by Mitch Kokai
Senior Political Analyst, John Locke Foundation
Not a week had gone by after the midterm elections before California governor Gavin Newsom’s presidential possibilities were being talked up. A Republican consultant even suggested Joe Biden ask for Kamala Harris’ resignation and appoint Newsom as his vice-president. Biden could then either resign himself, leaving Newsom president, or position him to run as semi-incumbent in 2024.
No matter what turns the journey takes, there will be a train wreck at the station.
Don’t be fooled by the governor’s margin of victory this year (59-41) and in 2018 (62-38). He has done nothing in his public life that recommends him for the presidency. Popular, yes, competent, no.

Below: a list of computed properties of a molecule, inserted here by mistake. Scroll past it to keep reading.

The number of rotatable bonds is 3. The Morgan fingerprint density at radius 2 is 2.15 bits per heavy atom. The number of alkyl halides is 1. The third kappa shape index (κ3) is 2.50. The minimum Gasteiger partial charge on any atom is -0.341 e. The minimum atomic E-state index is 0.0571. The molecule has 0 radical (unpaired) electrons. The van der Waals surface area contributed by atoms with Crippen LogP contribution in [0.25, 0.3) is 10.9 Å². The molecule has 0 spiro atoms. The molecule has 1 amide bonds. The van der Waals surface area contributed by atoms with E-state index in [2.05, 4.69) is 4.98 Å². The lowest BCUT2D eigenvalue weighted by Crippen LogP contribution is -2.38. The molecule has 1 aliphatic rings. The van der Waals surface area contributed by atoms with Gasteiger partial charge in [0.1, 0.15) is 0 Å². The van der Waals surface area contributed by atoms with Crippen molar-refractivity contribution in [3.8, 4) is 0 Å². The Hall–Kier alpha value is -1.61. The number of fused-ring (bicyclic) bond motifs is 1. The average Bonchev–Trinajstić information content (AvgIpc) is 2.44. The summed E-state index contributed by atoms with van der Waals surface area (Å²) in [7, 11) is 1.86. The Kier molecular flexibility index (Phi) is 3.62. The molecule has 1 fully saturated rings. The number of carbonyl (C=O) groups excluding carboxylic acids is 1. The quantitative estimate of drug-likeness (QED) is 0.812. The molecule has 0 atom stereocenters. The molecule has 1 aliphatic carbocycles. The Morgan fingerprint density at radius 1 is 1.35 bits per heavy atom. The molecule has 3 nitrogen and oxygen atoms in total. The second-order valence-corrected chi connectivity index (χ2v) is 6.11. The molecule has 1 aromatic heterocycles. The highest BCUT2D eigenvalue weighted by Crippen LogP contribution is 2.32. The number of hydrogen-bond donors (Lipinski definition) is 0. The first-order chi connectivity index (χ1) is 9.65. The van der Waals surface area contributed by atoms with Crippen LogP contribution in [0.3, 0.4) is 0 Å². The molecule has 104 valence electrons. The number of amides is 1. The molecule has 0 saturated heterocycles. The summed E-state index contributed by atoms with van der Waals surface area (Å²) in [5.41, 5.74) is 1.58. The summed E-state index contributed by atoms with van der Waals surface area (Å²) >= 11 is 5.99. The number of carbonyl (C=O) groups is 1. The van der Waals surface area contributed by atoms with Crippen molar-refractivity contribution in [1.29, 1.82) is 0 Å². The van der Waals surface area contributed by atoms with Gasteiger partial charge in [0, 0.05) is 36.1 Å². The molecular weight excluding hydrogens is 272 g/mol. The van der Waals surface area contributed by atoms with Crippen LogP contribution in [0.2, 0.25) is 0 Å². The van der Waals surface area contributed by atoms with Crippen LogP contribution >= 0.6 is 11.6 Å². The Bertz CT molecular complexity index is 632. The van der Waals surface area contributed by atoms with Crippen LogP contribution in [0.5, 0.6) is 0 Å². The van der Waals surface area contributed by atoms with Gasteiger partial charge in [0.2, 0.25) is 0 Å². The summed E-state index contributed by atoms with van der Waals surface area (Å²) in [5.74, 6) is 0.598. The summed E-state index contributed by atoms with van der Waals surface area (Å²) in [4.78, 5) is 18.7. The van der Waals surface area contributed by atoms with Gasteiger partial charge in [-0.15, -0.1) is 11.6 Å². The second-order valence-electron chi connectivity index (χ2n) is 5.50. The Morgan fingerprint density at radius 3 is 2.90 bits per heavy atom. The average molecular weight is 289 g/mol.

Before he was elected governor, Newsom was San Francisco’s mayor. In 2004, his first year in office, he said he would end homelessness there within a decade. Either the promise was broken, or it was empty. Homelessness grew worse during Newsom’s tenure, rising from 5,404 in 2005 to 5,669 in 2011.
His failure to eliminate homelessness wasn’t due to bad luck. It was a case of poor judgment. Newsom leaned heavily on the government responses of the past that have never been successful. As evidenced by the state homeless crisis that has grown exponentially worse under his governorship, heaping more money into failed programs doesn’t make them work better.
It’s not just his failure to resolve homelessness that renders Newsom unfit to lead. The totality of his policy portfolio strongly suggests he’s ill-equipped. His record is one of mismanagement and neglect (at best), supporting energy policies that are flawless for virtue-signaling but disastrous as a matter of reality and practicality; refusing to ease the taxpayers’ burden or lift the heavy yoke of regulation on business; doing little to relieve the state’s housing crisis, improve its failing public education system, or promote economic freedom.